Researchers at ESET have discovered an improved version of Kaiten, an Internet Relay Chat (IRC)-controlled malware typically used to carry out distributed denial-of-service (DDoS) attacks.
The digital security firm says the latest version targets embedded systems such as routers, gateways and wireless access points.
The remastered malware has been dubbed “KTN-Remastered” or “KTN-RM”, with three versions of Linux/Remaiten already identified by ESET researchers. Based on artifacts in the code, the main feature of the malware is an improved spreading mechanism.
Based primarily on Linux/Gafgyt’s telnet scanning, KTN-RM improves on that spreading mechanism by carrying downloader executable binaries for embedded platforms such as routers and other connected devices, ESET says, targeting mainly those with weak login credentials.
According to ESET, Linux/Remaiten improves upon this spreading mechanism by carrying downloader executables for CPU architectures that are commonly used in embedded Linux devices such as ARM and MIPS.
After logging on via the telnet prompt of the victim‘s device, it tries to determine the new victim‘s device platform and transfer only the appropriate downloader. This downloader’s job is to request the architecture-appropriate Linux/Remaiten bot binary from the bot’s C&C server. This binary is then executed on the new victim‘s device, creating another bot for the malicious operators to use.
“The downloader‘s job is to request the Linux/Remaiten bot binary from the Command & Control server for its current architecture. When executed, it also creates another bot for the malicious operators to use. We have seen this technique used before by Linux/Moose to spread infections,“ explains Michal Malík, ESET malware researcher.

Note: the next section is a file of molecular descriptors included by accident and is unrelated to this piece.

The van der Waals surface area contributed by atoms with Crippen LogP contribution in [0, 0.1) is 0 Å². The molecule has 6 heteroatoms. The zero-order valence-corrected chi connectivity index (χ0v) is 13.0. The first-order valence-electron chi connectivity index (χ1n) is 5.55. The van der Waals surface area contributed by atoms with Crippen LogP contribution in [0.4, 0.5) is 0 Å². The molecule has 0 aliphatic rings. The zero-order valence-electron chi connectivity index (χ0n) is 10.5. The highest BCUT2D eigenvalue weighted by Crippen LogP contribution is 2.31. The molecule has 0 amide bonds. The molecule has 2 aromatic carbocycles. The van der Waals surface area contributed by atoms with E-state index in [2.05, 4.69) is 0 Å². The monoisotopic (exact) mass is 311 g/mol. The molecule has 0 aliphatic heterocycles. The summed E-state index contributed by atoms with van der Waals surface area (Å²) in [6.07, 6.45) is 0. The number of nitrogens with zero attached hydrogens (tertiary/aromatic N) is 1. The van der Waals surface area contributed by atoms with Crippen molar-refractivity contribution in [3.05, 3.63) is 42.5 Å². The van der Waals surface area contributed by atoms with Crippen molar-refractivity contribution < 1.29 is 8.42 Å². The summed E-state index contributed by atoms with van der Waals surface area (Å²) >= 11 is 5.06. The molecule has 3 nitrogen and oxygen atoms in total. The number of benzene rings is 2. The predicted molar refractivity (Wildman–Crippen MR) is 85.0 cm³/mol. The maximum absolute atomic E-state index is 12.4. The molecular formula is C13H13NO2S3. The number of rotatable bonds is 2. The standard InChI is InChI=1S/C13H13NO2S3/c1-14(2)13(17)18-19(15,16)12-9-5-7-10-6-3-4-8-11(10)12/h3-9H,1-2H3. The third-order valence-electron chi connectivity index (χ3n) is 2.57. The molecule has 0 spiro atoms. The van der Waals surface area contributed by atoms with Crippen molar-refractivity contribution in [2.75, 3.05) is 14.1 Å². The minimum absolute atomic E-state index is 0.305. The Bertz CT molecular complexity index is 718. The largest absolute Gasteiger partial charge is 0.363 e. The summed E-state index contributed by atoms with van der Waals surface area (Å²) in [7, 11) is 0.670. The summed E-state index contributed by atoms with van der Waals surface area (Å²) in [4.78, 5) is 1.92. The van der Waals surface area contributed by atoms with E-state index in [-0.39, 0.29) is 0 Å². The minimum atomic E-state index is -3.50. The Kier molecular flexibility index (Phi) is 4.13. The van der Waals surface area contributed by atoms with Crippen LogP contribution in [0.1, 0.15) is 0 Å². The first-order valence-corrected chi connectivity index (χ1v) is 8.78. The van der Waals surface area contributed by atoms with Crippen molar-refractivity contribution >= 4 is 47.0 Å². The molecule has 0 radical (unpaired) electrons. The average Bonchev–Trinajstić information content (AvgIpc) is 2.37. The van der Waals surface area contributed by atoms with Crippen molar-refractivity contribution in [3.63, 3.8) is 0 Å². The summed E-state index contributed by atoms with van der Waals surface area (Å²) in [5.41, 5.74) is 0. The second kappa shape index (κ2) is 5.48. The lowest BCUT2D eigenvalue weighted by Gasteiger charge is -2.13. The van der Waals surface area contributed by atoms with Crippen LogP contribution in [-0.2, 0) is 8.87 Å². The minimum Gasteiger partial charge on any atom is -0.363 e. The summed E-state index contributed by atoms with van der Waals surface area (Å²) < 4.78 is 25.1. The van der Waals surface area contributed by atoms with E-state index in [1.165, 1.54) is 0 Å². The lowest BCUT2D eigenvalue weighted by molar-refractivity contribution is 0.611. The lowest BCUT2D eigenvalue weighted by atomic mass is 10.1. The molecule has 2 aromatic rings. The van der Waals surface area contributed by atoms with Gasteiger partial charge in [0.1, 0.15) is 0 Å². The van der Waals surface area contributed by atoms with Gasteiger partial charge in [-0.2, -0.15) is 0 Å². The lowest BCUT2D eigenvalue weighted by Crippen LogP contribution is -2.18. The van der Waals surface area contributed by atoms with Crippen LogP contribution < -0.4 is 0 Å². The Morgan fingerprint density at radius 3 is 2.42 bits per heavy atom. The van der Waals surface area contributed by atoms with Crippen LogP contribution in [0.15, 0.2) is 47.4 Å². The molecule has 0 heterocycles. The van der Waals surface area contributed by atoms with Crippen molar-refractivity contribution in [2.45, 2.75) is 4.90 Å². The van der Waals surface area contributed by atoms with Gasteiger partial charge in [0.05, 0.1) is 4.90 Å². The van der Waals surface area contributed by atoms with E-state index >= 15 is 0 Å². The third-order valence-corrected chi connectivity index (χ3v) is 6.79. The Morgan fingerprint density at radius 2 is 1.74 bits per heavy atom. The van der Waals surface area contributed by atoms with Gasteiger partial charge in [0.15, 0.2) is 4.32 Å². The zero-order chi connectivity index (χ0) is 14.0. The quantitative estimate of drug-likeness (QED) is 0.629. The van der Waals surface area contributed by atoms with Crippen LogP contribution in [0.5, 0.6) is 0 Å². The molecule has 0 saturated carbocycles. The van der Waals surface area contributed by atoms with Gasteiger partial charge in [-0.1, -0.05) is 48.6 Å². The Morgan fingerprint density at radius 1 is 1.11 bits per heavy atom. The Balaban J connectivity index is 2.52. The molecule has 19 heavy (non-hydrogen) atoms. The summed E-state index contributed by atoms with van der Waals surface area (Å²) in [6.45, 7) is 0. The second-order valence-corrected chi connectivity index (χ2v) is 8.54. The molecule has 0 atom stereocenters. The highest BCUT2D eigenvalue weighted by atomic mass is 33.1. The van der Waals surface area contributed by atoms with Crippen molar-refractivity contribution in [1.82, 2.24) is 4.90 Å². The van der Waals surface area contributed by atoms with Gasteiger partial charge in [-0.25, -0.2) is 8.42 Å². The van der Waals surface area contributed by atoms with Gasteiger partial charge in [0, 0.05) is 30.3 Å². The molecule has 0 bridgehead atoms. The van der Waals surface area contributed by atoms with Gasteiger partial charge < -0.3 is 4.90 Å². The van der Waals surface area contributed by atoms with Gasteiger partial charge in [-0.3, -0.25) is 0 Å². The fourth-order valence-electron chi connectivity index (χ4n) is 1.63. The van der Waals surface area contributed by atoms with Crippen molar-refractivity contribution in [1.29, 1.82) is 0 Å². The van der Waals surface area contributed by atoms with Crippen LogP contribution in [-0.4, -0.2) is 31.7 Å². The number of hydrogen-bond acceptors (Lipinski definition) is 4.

In a strange twist, this strain of malware also has a message for those who might try to neutralise its threat, Malík says.
"Within the welcome message, version 2.0 seems to single out malwaremustdie.org which has published extensive details about Gafgyt, Tsunami and other members of this family of malware," he explains.
How to prevent and protect against this threat:
- Change default passwords on network equipment even if it is not reachable from the Internet. Disable Telnet login and use SSH where possible
- Run the latest firmware available from your embedded device vendor
- Have an updated and appropriate anti-malware protection
- Be aware of the malware threat and what it does to devices
- If your computer is infected, it might be used to infect others
- Always have a copy of your data. In case of infection, this will help you recover all of your information
- If infected, the computer needs to be taken offline and cleaned as quickly as possible
- If infected, reboot the affected device then change its password as soon as possible. However, the attackers may have had manual access so further infection may have happened. In that case, a factory reset, firmware update or reinstall and password change is probably best